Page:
First and foremost, the Railroad project is in the right place with exclusive mineral rights to the fourth and southernmost dome-shaped window on the Carlin Trend. Domes along the Carlin Trend expose the carbonate rocks that host the gold deposits. They are bounded by north-, northeast- and northwest-striking faults that have existed since this area was located at the very active, western edge of the North American continent, hundreds of millions of years ago. Recent discoveries of large, deep gold deposits, e.g. Leeville, Turf and Northwest Rain, were made exploring along dome-bounding faults. This long-lived, framework of faults along the Carlin Trend tapped deep into the earth’s crust and was repeatedly intruded by magma from about 160 to 37 million years ago. It is the youngest magmato-thermal event about 37 million years ago that drove the gold-bearing, hot water solutions up the faults and along reactive limestone contacts to form the gold deposits at Railroad and along the Carlin Trend. Focusing in on the North Bullion deposit specifically, gold there was deposited in two horizons; an upper zone starting at 105 meters below surface hosted in sheared mudstone, sandstone and limestone of the Mississippian Tripon Pass Formation and a lower zone beginning at 274 meters in sandstone, mudstone, limestone breccia along the contact between the Mississipian Chainman and Devil’s Gate Formations. Dissolution of limestone to form collapse breccias, flat faults and dacite sills provided the permeability contrasts that channeled the gold into the upper and lower zones. North Bullion has geochemical signature typical of other Carlin deposits with mercury, arsenic, antimony and thallium also deposited in and around gold pathways. These two gently to moderately east-dipping gold zones are located within the western edge and footwall of a large fault zone, the Bullion fault zone, which is similar to the Post fault zone and other major gold controlling faults on the Carlin Trend. Similarities include the presence of 37 Ma dikes, a long strike length of 6 miles and significant displacement of at least 2,000 feet, down to the east. In detail, the North Bullion deposit is located where a northeast-striking, northwest-dipping fault intersects the Bullion fault, forming a triangular shaped structural high or horst – a common setting for deposits along the Carlin Trend. Most of the six mile strike length of the Bullion fault zone is untested by drilling, and Gold Standard geologists are identifying numerous fault intersections for drill tests. Although Carlin-style gold remains the main focus of Gold Standard’s exploration at Railroad, there is the potential for significant silver, copper, lead and zinc mineralization around a multi-phase and multi-age, intrusive complex called the Bullion Stock. It is within the area around the stock, known as the Bullion mining district, that mining during the 1860s pulled gold, silver, lead, zinc and copper ore from steeply dipping breccias developed at the intersection of faults. Late in 2012, Gold Standard targeted a west-northwest-striking, dike-filled corridor within the Central Bullion and intersected 18 meters of 3.06 oz/st silver and 0.80% copper, and 57 meters of 1.7 oz/st silver and 0.78% copper, including 13.4 meters of 6.42 oz/st silver and 2.48% copper. These intercepts represent a new discovery, the Sylvania deposit, and occur within skarn along a west-northwest-striking, dike-filled fault. Existing intercepts 1300 meters to the north at Bald Mtn., such as 23 meters of 0.480 g/t Au from 207 to 230 meters and 52 meters of 0.40% Cu from 267 to 319, support the presence of a strong polymetallic system marginal to the Bullion Stock. Many fault intersections within the Bullion stock remain undrilled, and Gold Standard has plans to begin to test these targets in 2013. Gold Standard is conducting a systematic, Carlin model driven exploration program at Railroad that includes an integrated use of geologic mapping, geochemistry and geophysics (gravity and CSAMT). This multi-layered methodology was used by Gold Standard’s geologists to explore for and discover blind (not exposed at the surface) multi-million ounce deposits on the Carlin Trend, while working for Newmont during the 1990s. The exploration program is model driven, relying on an understanding of the three dimensional attributes of known deposits to vector towards the foci of the gold system at Railroad. This approach has already resulted in the discovery of the North Bullion and Sylvania deposits, and future discoveries are expected in the target rich environment at Railroad.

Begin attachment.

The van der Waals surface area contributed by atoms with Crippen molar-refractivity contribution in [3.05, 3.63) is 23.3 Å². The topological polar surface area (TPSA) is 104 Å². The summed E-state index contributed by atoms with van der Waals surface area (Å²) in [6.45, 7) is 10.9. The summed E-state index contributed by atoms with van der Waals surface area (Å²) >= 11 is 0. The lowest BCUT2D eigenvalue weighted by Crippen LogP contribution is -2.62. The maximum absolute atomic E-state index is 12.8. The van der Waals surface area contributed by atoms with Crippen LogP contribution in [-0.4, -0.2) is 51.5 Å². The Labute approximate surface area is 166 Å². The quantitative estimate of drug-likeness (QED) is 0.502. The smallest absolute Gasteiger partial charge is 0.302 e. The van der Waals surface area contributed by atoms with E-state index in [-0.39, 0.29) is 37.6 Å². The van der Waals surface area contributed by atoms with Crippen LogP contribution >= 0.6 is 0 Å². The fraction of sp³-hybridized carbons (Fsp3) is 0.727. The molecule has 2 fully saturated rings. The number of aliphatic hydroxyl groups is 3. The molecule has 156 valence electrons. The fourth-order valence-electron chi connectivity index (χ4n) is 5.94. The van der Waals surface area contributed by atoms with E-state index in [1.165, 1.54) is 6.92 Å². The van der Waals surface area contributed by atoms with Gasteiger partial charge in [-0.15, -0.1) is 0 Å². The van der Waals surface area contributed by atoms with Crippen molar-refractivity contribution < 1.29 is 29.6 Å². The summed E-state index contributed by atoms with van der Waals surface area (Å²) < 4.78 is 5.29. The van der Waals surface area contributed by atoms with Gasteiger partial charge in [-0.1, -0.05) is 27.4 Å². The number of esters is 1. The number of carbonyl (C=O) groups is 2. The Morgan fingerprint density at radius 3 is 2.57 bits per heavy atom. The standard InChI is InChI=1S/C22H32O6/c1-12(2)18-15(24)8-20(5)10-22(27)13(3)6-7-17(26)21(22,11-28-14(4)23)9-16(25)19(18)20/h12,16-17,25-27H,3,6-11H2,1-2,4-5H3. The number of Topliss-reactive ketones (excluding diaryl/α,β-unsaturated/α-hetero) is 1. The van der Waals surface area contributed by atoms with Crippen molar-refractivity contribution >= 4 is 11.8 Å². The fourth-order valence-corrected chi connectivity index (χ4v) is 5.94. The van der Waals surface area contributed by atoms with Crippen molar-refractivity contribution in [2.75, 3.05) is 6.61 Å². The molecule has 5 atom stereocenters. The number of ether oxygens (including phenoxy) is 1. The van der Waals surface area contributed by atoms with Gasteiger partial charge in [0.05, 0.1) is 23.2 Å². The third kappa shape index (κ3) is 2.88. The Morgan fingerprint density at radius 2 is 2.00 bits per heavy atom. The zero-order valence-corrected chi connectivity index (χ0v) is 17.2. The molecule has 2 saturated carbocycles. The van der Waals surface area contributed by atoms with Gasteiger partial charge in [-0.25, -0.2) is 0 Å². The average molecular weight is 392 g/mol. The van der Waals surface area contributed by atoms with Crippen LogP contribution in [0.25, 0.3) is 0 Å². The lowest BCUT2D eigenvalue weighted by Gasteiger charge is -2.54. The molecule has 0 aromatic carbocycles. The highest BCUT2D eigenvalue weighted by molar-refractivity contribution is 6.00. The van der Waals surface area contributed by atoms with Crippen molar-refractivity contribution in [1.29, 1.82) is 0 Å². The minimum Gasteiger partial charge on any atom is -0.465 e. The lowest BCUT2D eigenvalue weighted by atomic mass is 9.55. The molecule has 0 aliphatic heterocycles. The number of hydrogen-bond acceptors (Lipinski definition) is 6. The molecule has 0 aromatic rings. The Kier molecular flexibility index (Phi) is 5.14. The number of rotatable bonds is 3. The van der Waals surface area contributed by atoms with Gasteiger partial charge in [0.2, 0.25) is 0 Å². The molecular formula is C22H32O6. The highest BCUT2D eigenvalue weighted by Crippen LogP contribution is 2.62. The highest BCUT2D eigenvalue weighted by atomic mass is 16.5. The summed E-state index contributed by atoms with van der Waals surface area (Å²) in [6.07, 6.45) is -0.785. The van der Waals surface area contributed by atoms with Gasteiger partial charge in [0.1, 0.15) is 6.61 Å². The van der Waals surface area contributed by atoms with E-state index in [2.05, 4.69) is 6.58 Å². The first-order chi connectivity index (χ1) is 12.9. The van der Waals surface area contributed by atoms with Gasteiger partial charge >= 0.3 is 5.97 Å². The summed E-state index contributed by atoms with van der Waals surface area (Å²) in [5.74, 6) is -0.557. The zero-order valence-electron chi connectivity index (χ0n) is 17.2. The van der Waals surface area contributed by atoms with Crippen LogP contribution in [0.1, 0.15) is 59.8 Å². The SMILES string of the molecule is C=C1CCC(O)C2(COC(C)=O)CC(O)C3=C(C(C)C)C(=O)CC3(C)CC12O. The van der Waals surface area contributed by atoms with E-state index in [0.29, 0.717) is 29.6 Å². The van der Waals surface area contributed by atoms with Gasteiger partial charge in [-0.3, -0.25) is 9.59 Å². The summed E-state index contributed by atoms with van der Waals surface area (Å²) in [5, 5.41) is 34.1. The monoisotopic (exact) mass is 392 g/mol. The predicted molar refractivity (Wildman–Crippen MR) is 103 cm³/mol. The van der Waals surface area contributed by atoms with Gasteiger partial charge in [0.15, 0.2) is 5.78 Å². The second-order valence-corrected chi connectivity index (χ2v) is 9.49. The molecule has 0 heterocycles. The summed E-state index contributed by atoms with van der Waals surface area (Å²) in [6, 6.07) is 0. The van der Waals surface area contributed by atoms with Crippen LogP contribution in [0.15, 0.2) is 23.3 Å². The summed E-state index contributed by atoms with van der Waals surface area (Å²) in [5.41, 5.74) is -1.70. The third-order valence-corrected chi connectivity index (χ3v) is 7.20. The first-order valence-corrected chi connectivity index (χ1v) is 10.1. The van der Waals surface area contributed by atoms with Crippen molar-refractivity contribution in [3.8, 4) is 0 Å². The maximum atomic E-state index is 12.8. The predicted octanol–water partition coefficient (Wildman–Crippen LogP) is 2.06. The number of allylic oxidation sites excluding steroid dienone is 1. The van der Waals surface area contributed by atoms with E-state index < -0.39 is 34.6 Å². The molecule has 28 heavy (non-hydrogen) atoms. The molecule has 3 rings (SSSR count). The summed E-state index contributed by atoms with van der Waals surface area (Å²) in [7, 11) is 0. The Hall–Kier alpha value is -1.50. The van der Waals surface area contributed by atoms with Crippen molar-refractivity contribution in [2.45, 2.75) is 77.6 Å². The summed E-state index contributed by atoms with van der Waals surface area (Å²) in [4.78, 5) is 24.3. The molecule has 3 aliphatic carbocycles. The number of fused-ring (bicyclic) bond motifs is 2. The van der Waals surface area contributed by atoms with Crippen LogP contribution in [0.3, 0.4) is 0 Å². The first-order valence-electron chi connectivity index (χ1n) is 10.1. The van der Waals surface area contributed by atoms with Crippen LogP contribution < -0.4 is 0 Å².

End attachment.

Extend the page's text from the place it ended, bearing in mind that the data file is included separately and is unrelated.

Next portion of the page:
North Bullion Deposit